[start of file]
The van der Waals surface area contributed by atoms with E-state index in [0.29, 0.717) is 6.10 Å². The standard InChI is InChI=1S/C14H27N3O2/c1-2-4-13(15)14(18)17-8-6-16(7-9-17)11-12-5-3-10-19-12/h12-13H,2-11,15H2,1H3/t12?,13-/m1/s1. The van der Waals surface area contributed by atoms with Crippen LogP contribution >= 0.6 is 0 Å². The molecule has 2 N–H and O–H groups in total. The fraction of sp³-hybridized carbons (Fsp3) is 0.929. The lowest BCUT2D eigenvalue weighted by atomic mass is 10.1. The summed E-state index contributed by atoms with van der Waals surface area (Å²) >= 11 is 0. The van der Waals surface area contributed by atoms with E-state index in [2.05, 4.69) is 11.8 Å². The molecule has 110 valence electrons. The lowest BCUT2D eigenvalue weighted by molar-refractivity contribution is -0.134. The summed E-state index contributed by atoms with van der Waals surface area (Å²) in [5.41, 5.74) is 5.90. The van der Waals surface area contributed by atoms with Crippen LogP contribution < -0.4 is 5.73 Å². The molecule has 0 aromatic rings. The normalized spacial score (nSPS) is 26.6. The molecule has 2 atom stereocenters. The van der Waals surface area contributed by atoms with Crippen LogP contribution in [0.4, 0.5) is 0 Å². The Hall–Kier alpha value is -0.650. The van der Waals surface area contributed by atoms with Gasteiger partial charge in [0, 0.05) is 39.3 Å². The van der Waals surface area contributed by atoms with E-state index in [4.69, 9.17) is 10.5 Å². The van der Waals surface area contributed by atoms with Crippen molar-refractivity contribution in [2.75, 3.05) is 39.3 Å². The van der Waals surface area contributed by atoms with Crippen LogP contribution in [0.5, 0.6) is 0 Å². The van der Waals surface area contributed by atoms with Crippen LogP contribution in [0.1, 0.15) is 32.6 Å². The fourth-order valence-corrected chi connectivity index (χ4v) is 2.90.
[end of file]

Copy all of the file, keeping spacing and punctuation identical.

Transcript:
The van der Waals surface area contributed by atoms with E-state index in [0.29, 0.717) is 6.10 Å². The standard InChI is InChI=1S/C14H27N3O2/c1-2-4-13(15)14(18)17-8-6-16(7-9-17)11-12-5-3-10-19-12/h12-13H,2-11,15H2,1H3/t12?,13-/m1/s1. The van der Waals surface area contributed by atoms with Crippen LogP contribution >= 0.6 is 0 Å². The molecule has 2 N–H and O–H groups in total. The fraction of sp³-hybridized carbons (Fsp3) is 0.929. The lowest BCUT2D eigenvalue weighted by atomic mass is 10.1. The summed E-state index contributed by atoms with van der Waals surface area (Å²) >= 11 is 0. The van der Waals surface area contributed by atoms with E-state index in [2.05, 4.69) is 11.8 Å². The molecule has 110 valence electrons. The lowest BCUT2D eigenvalue weighted by molar-refractivity contribution is -0.134. The summed E-state index contributed by atoms with van der Waals surface area (Å²) in [5.41, 5.74) is 5.90. The van der Waals surface area contributed by atoms with Crippen LogP contribution < -0.4 is 5.73 Å². The molecule has 0 aromatic rings. The normalized spacial score (nSPS) is 26.6. The molecule has 2 atom stereocenters. The van der Waals surface area contributed by atoms with Crippen LogP contribution in [0.4, 0.5) is 0 Å². The Hall–Kier alpha value is -0.650. The van der Waals surface area contributed by atoms with Gasteiger partial charge in [0, 0.05) is 39.3 Å². The van der Waals surface area contributed by atoms with E-state index in [4.69, 9.17) is 10.5 Å². The van der Waals surface area contributed by atoms with Crippen molar-refractivity contribution in [2.75, 3.05) is 39.3 Å². The van der Waals surface area contributed by atoms with Crippen LogP contribution in [0.5, 0.6) is 0 Å². The van der Waals surface area contributed by atoms with Crippen LogP contribution in [0.1, 0.15) is 32.6 Å². The fourth-order valence-corrected chi connectivity index (χ4v) is 2.90.